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Developing Web Applications with Ant

Developing Web Applications with Ant
Setting Up Your Environment to Run Ant
If you are running Unix, install Ant in ~/tools/ant; if you are running Windows, install Ant in c:\tools\ant.
You can set up the environment variables in Windows by using Control Panel. However, for your convenience,
we created a Unix shell script ( and a Windows batch file (setenv.bat) that will set up the required
environment variables for you.
Your Unix file should look something like this:
# Setup build environment variables using Bourne shell
export USR_ROOT=~
export JAVA_HOME=${USR_ROOT}/jdk1.4
export ANT_HOME=${USR_ROOT}/tools/ant
export PATH=${PATH}:${ANT_HOME}/bin
Your Windows setenv.bat file should look something like this:
: Setup build environment variables using DOS Batch
set USR_ROOT=c:
set JAVA_HOME=%USR_ROOT%\jdk1.4set
set ANT_HOME=%USR_ROOT%\tools\Ant
Both of these setup files begin by setting JAVA_HOME to specify the location where you installed the
JDK. This setting should reflect your local development environment--make adjustments accordingly. Then, the
files set up the environment variable ANT_HOME, the location where you installed Ant.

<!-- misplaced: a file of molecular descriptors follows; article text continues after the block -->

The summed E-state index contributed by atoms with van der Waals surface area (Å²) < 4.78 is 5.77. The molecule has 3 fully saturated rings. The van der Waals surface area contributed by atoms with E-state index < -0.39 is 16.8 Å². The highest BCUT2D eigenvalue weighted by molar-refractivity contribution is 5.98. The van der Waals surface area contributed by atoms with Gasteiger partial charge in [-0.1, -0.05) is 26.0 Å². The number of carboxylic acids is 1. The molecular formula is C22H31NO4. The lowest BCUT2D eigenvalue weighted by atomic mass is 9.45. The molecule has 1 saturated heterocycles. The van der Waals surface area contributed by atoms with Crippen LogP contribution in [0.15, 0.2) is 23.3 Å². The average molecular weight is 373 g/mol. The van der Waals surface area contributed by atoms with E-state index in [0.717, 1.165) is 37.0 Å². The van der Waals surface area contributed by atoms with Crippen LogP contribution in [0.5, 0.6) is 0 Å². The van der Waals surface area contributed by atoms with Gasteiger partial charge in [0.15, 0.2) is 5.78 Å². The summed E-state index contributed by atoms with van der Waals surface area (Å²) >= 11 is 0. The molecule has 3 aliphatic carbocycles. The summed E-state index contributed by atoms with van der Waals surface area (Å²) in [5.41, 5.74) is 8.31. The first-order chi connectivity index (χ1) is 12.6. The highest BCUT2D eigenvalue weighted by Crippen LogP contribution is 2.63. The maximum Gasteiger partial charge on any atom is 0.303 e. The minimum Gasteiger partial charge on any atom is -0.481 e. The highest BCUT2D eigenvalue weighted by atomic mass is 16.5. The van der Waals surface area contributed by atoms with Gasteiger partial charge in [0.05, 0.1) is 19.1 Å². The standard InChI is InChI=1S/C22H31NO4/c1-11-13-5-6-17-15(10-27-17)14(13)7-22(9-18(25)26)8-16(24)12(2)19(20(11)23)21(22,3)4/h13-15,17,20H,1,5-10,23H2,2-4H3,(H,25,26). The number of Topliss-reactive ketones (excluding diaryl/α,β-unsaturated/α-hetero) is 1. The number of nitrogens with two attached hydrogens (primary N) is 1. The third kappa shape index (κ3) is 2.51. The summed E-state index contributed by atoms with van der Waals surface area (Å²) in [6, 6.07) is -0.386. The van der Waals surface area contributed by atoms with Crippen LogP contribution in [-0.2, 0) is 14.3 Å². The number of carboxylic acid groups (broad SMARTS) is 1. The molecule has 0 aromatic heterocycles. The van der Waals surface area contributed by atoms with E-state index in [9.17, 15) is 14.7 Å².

The examples in this chapter assume that you have installed Ant in c:\tools\ant on
Windows and in ~/tools/ant on Unix.
What Does an Ant Build File Look Like?
Ant, which is XML based, looks a little like HTML. It has special tags called tasks, which give
instructions to the Ant system. These instructions tell Ant how to manage files, compile files, jar files, create
Web application archive files, and much more.
Listing 20.1 shows a simple Ant build file with two targets. Ant build scripts have a root element called
project. The project element consists of subelements called targets. These elements in turn have task elements.
Task elements do useful things, such as creating directories and compiling Java source into Java classes. All of
the tasks for a given target are executed when the target is scheduled to execute. The project element has a
default attribute, which specifies the target that should be executed for the project. In Listing 20.1, the compile
target is the default. However, the compile target has a dependency specified by the depends attribute. The
depends attribute can specify a comma-delimited list of dependencies for a target.
Copyright © 2003 Richard Hightower, Trivera Technologies